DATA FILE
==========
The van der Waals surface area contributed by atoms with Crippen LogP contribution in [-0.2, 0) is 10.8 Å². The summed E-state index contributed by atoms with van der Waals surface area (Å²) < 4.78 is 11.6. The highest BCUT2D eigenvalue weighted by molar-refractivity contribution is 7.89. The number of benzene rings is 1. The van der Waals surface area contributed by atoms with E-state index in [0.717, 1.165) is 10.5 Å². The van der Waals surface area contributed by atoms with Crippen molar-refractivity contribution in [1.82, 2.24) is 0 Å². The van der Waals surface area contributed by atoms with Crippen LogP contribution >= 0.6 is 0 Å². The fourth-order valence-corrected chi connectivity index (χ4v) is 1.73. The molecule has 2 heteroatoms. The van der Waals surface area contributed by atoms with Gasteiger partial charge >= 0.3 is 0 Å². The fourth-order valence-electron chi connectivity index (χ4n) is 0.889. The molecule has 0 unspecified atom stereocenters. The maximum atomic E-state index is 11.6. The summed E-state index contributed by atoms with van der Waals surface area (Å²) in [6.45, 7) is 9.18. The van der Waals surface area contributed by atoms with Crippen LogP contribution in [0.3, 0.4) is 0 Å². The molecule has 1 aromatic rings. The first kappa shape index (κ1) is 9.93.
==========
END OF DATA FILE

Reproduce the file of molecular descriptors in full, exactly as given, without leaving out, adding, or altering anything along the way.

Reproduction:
The van der Waals surface area contributed by atoms with Crippen LogP contribution in [-0.2, 0) is 10.8 Å². The summed E-state index contributed by atoms with van der Waals surface area (Å²) < 4.78 is 11.6. The highest BCUT2D eigenvalue weighted by molar-refractivity contribution is 7.89. The number of benzene rings is 1. The van der Waals surface area contributed by atoms with E-state index in [0.717, 1.165) is 10.5 Å². The van der Waals surface area contributed by atoms with Crippen molar-refractivity contribution in [1.82, 2.24) is 0 Å². The van der Waals surface area contributed by atoms with Crippen LogP contribution >= 0.6 is 0 Å². The fourth-order valence-corrected chi connectivity index (χ4v) is 1.73. The molecule has 2 heteroatoms. The van der Waals surface area contributed by atoms with Gasteiger partial charge >= 0.3 is 0 Å². The fourth-order valence-electron chi connectivity index (χ4n) is 0.889. The molecule has 0 unspecified atom stereocenters. The maximum atomic E-state index is 11.6. The summed E-state index contributed by atoms with van der Waals surface area (Å²) in [6.45, 7) is 9.18. The van der Waals surface area contributed by atoms with Crippen LogP contribution in [0.3, 0.4) is 0 Å². The molecule has 1 aromatic rings. The first kappa shape index (κ1) is 9.93.